To the average American, discounter La Curacao isn't exactly in the same league as Target (TGT) or Wal-Mart (WMT). But to new immigrants in Southern California, many of them undocumented Hispanics, the six-outlet department store chain offers everything they could want: electronics, kitchen appliances, international phone service -- and a little bit of home.
Walk into La Curacao's flagship store, near downtown Los Angeles, and you've entered a tiny corner of Latin America. Boom boxes, toasters, microwaves, and coffee makers are piled high on shelves.
EASY CREDIT. The Spanish-speaking staff stands ready to assist. Shoppers can sign up for Pasito.com, La Curacao's own Internet access service, and Curatel, the company's long-distance carrier.
Comcast (CMCSA) advertises its CableLatino product, its Spanish-language cable package, on big banners. The smell of rotisserie chicken wafts through the aisles from a nearby Pollo Campero, a fast-food chain whose franchise rights are owned by La Curacao's founders.
But it's not just the variety of products, Spanish signage, and multilingual staff that makes La Curacao appealing to immigrants. It's the chain's willingness to hand out credit -- and trust -- to those who are often in the country illegally, possess little credit history, and frequently work poorly paying jobs. "There's a perception of risk among this population," says Hector Perez, La Curacao's senior vice-president of finance. "But the only difference is a border and a piece of paper."
"UNIQUE MARKET." Founded in 1980 by Jerry and Ron Azarkman, two brothers from Israel who once sold electronics on the streets of Los Angeles, La Curacao is now a mainstay of Southern California's booming new immigrant community. The privately held company doesn't disclose sales, but executives confirm its headquarters store posted sales of more than $75 million in 2003.
With nearly a quarter of the nation's 11 million undocumented immigrants living in California, La Curacao has found a lucrative niche, though not necessarily an easy one. "It's a very unique market," says co-founder Ron Azarkman. "Tough to expose, tough to define." Indeed, drawing immigrants wary of big companies -- and government officials -- out of the underground economy has been the cornerstone of its success.
La Curacao staffers personally interview applicants for its store credit cards, often accepting alternative identification such as the matricula consular, a form of ID issued by Mexican, Guatemalan, and Argentinian consulates in the U.S. that is highly popular among undocumented immigrants. Some 75% of applicants for the Mexican matricula who have been in the country less than five years lack a U.S. ID, according to a survey by the Pew Hispanic Center, a Washington, D.C., research group.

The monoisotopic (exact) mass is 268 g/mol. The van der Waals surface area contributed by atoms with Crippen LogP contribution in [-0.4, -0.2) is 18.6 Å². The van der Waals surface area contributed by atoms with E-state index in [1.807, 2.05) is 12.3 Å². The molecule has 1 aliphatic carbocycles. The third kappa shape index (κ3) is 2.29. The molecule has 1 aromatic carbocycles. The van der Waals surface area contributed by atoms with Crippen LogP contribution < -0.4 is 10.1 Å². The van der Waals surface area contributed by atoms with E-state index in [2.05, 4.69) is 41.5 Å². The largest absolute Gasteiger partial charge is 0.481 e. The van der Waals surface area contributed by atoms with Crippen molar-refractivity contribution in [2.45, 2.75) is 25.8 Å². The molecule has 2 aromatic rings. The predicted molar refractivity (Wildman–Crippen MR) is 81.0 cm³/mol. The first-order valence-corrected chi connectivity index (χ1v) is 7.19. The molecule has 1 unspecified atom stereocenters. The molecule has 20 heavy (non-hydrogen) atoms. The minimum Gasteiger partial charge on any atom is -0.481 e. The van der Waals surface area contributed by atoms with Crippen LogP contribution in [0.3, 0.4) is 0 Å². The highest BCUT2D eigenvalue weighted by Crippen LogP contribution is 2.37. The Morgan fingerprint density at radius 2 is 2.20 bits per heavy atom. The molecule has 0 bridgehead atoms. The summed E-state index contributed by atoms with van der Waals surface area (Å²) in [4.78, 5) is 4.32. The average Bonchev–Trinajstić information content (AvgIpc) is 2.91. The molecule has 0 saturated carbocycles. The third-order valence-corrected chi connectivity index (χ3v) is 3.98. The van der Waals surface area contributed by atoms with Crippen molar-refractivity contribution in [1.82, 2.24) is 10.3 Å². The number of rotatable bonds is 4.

NO DOCUMENTS, NO PROBLEM. Immigrant borrowers, who operate largely in cash, don't need a credit score to establish creditworthiness. Instead, they can bring pay stubs and utility bills as proof of earning power and their ability to handle bills. Close to 1 million customers use La Curacao credit cards. "Our strategy embraces this [undocumented] segment. General market retailers can't do that," says Perez. "If [the customer says], 'I don't have documents,' I don't care."
That pro-immigrant strategy sometimes takes an interesting turn. When Guatemala Consul General in Los Angeles Fernando Castillo signed up for a credit card at La Curacao's downtown store in 2002, he showed the clerk his real Social Security number and diplomatic driver's license. The clerk, unaccustomed to mainstream documents -- let alone a diplomat's driver's license -- rejected him. But a supervisor soon called to offer Castillo a card.
A month later, he received another call in his consulate office: it was La Curacao's customer service department reminding him to pay his bill -- the day before it was due. "They don't care if you're the President of the U.S.," he says approvingly.
TRUST REWARDED. The chain's biggest competitors, such as Best Buy (BBY) and Sears (SHLD) have yet to reach out to new immigrants in the same way. La Curacao rarely asks immigrant clients to sign contracts, instead sealing the deal with a handshake, say Perez. And because its immigrant customers carry unusual risks -- such as the threat of deportation -- they have to pay slightly higher interest rates -- about 23% -- than most retailers charge.
But almost all customers qualify for no-interest financing for as long as 18 months, a perk undocumented immigrants would rarely secure at big retailers. The result: Executives say they have seen customers come back to pay bills after being deported for two years. La Curacao has learned that serving this often disenfranchised population pays off -- literally. By Brian Grow in Atlanta
EDITED BY Edited by Patricia O'Connell